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FOO FIGHTERS ‘Concrete And Gold’

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When rock fans start hearing that a band is being experimental they have every right to be nervous. Remember the backlash against Live’s Secret Samadhi album? In the lead-up to the release of the ninth Foo Fighters’ album, Concrete And Gold, the band were openly talking about this being ‘experimental’ in a sense and then there were news stories breaking that involved Paul McCartney playing drums on a track, Boyz II Men’s Shawn Stockman helping out on a track and Dave Grohl attempting to do 10CC style vocals on a track. The big elephant in the room though was the fact that the album was produced by Greg Kurstin – a man known for his work with artists like Pink, Sia, Lily Allen and Kelly Clarkson… yep no rock to see there.

As it turns out the ‘experimental’ side of the Foo Fighters fits them like a glove… although the 10CC inspired track, ‘Soldiers’, didn’t make the final cut there are plenty of other tracks on Concrete And Gold that do see the Fooies do a few things differently and the result is the usual Foo Fighters’ brilliance.

As if he wants to deny the throne he now finds himself on in the rock world Grohl starts the album with the line “I don’t want to be king” before the track, the very short, ‘T-Shirt’ gives us a glimpse of the 70s rock sound that the Fooies do so well on this album. That softer approach then gives way to the pounding drums of Taylor Hawkins on ‘Run’ which turns to distorted instrumentals and vocals in a big way. The track also sees some of the heaviest rock screams from Grohl since ‘The Pretender.’

The 70s sound comes back with ‘Make It Right’ which also features vocals from Justin Timberlake. There is no pop sound here though, instead the Foo Fighters take on something new, something that sounds like Pallbearer mixed with old school grunge. Then of course comes ‘The Sky Is A Neighbourhood’, a track that is going to go down as a classic Foo Fighters single.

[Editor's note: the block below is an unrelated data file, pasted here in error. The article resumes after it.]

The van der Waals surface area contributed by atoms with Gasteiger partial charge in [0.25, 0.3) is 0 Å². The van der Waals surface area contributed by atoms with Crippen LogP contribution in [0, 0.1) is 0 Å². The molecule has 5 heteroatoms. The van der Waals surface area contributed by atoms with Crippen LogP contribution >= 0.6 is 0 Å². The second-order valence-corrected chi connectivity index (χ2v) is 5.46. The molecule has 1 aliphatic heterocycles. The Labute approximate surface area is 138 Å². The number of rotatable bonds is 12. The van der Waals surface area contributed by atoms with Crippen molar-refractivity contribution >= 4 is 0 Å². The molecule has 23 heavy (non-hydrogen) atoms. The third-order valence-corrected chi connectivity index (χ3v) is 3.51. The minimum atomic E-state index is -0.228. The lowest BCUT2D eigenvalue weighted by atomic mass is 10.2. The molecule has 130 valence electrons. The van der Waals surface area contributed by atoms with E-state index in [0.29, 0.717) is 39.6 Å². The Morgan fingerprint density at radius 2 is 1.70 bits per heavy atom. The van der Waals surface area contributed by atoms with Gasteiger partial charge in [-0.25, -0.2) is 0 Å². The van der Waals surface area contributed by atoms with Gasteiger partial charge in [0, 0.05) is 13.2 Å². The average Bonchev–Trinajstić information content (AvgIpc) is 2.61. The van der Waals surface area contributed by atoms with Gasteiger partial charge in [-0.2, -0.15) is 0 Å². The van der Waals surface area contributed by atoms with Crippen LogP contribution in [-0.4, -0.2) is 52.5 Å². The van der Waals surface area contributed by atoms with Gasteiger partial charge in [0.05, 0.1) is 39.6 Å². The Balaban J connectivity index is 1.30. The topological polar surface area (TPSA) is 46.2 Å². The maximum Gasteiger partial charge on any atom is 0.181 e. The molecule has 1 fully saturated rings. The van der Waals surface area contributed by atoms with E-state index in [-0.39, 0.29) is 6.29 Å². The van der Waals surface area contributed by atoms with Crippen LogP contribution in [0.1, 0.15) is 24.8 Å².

As the name suggests ‘La Dee Da’ is a catchy track that sees the band call on a punk like intensity very similar to what we saw on some of the live Nirvana tracks from The Muddy Banks Of The Wishkah while ‘Dirty Water’ kicks off with a sweet melodic opening before really rocking up.

The true experimental side of the Foo Fighters comes through on the very smooth ‘Arrows’ before ‘Happy Ever After (Zero Hour)’ sees the band create a really folky sound. Grohl confidence with his vocals really show on this track really shows as there are times here where is virtually singing acapella style…. something that in this modern era of autotune is so rare. Taylor Hawkins then steps up to the mic and Sir Paul McCartney up to the kit for the Californian rock sound of ‘Sunday Rain.’

‘The Line’ is again the Foo Fighters at their smooth best while the album closes with the absolutely stunning ‘Concrete And Gold.’ The track sees the band turn to a real drone rock sound with the vocals only made even sweeter by the voice of Shawn Stockman who Grohl recruited after a chance meeting in a car park.

As an album Concrete And Gold sees the Fooies try a number of different sounds and techniques and they pull them off brilliantly. To see a rock band as established as the Foo Fighters shake up the camp by trying the things they do on this album shows that they are band that is mature and skilled enough to approach an album hellbent on doing something different no matter what the naysayers might say. Those naysayers can shut right up now because this album is pure gold.

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